DV programs fail to protect victims, report says
March 10, 2008
WASHINGTON – Each year the federal government spends $1 billion for domestic violence programs. But according to a report released today, the agencies entrusted with managing these funds fail to provide appropriate oversight. As a result, millions of dollars in taxpayer money are frittered away on programs that are ineffective and often harmful to victims.

The report, “$1 Billion for DV Programs that Misuse Taxpayer Money and Place Victims at Risk,” was released by RADAR – Respecting Accuracy in Domestic Abuse Reporting – a group working to help domestic violence victims.

The RADAR report highlights state pro-arrest laws. Even though a recent Harvard University study found mandatory arrest increases partner homicides by 54%, the Violence Against Women Act spends $65 million annually to promote these dangerous policies.

The report summarizes audits by the federal Government Accountability Office, the Office of the Inspector General, and the Office of Management and Budget. These groups have documented widespread misconduct by the Office of Violence Against Women at the Department of Justice in its administration of Violence Against Women Act funds.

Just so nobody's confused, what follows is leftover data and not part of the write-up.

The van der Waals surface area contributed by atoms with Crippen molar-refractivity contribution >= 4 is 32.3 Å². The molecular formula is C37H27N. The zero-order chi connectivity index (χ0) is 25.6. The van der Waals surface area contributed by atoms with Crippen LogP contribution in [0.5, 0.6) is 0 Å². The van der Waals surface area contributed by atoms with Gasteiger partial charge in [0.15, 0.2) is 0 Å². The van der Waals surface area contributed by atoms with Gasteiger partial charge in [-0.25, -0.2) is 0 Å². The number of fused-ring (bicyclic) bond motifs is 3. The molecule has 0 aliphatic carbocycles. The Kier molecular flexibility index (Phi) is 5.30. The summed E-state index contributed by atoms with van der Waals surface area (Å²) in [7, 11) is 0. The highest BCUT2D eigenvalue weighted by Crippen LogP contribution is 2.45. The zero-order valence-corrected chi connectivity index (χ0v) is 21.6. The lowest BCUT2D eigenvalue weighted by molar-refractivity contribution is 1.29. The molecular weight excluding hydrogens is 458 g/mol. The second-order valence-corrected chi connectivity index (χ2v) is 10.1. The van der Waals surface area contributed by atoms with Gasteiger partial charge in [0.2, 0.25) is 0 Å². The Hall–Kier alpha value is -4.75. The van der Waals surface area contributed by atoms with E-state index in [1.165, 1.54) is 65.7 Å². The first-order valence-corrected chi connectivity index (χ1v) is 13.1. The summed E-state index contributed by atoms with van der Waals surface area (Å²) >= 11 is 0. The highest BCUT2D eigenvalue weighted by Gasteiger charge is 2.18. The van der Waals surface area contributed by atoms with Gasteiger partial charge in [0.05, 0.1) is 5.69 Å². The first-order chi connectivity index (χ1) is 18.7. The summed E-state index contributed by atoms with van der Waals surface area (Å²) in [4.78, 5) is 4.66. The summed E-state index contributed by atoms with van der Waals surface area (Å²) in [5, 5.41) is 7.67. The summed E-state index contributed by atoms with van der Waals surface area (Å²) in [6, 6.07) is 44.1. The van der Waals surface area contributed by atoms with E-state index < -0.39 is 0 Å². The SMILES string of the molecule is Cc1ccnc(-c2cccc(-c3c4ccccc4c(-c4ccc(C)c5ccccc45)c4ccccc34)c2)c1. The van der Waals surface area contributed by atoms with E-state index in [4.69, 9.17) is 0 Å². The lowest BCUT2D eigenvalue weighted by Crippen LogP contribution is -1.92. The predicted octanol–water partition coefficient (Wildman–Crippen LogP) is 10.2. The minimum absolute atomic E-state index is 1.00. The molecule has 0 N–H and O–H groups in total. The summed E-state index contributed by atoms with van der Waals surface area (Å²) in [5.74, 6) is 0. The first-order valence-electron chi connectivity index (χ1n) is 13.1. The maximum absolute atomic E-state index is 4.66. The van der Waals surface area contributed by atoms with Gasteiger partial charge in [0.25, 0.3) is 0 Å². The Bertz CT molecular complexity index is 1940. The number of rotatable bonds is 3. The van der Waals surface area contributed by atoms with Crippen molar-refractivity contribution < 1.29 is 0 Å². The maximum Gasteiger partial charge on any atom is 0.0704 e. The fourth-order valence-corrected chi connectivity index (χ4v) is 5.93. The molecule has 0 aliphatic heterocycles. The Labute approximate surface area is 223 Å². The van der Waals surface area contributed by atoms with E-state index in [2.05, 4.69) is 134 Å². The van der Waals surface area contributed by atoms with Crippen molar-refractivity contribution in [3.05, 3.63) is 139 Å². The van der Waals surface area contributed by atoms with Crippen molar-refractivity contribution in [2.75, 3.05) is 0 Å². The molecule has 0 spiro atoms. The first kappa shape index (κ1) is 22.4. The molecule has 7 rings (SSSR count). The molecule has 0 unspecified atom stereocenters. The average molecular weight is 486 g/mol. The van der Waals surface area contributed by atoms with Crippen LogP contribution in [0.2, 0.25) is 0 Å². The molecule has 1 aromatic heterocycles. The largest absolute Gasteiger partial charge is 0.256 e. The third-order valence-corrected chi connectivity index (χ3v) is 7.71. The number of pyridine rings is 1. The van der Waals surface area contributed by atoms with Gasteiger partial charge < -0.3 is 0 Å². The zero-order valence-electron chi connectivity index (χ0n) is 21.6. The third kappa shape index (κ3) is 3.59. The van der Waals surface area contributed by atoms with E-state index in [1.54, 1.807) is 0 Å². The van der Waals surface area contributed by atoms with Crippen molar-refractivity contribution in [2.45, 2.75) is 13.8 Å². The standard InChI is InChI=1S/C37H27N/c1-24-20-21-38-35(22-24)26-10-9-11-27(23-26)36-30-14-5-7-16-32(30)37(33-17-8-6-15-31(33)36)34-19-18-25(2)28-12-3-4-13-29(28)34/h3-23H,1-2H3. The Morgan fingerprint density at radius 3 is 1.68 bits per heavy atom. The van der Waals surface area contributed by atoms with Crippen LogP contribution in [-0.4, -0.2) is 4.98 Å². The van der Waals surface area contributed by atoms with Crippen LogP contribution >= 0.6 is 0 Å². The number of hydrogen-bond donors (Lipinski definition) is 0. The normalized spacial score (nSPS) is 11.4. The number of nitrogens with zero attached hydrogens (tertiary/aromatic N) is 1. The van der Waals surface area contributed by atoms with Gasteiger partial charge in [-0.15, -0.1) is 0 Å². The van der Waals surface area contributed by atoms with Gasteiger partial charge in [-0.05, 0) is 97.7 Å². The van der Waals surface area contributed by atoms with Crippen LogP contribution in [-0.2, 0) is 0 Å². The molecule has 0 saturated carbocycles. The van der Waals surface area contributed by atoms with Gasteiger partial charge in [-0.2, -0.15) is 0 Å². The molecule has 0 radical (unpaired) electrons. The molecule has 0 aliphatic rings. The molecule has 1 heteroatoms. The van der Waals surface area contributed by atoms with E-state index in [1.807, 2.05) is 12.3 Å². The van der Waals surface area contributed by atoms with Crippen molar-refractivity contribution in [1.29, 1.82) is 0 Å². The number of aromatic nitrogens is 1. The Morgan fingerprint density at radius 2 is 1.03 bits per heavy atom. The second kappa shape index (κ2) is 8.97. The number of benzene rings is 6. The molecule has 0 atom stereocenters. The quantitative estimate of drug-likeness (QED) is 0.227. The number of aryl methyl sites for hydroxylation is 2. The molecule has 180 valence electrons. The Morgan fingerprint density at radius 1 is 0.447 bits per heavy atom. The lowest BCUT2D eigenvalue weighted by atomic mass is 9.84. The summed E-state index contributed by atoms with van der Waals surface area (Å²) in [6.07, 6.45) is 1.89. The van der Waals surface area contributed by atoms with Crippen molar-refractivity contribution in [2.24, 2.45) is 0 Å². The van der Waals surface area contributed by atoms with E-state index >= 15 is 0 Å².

Numerous audits reveal grant expenditures that were questionable, excessive, and unauthorized. A 2006 probe concluded the agency did “not conform to federal regulations and their own policies.”

Last September Cindy Lou Shores, executive director of the Tribal Nations and Friends Domestic Violence Coalition in Ponca City, OK, was arrested and charged with embezzling $106,000 from a federal domestic violence grant. Shores now faces up to 15 years in prison.

“The many examples of fraud in this report reveal a contempt for the American taxpayer, and represent an outrageous betrayal of the victims of violence who need our help,” notes Elizabeth Crawford, director of the Domestic Violence Counseling Center in Charleston, WV. “Citizens should demand programs that help, not harm, victims of violence.”

The RADAR report may be viewed in its entirety here.

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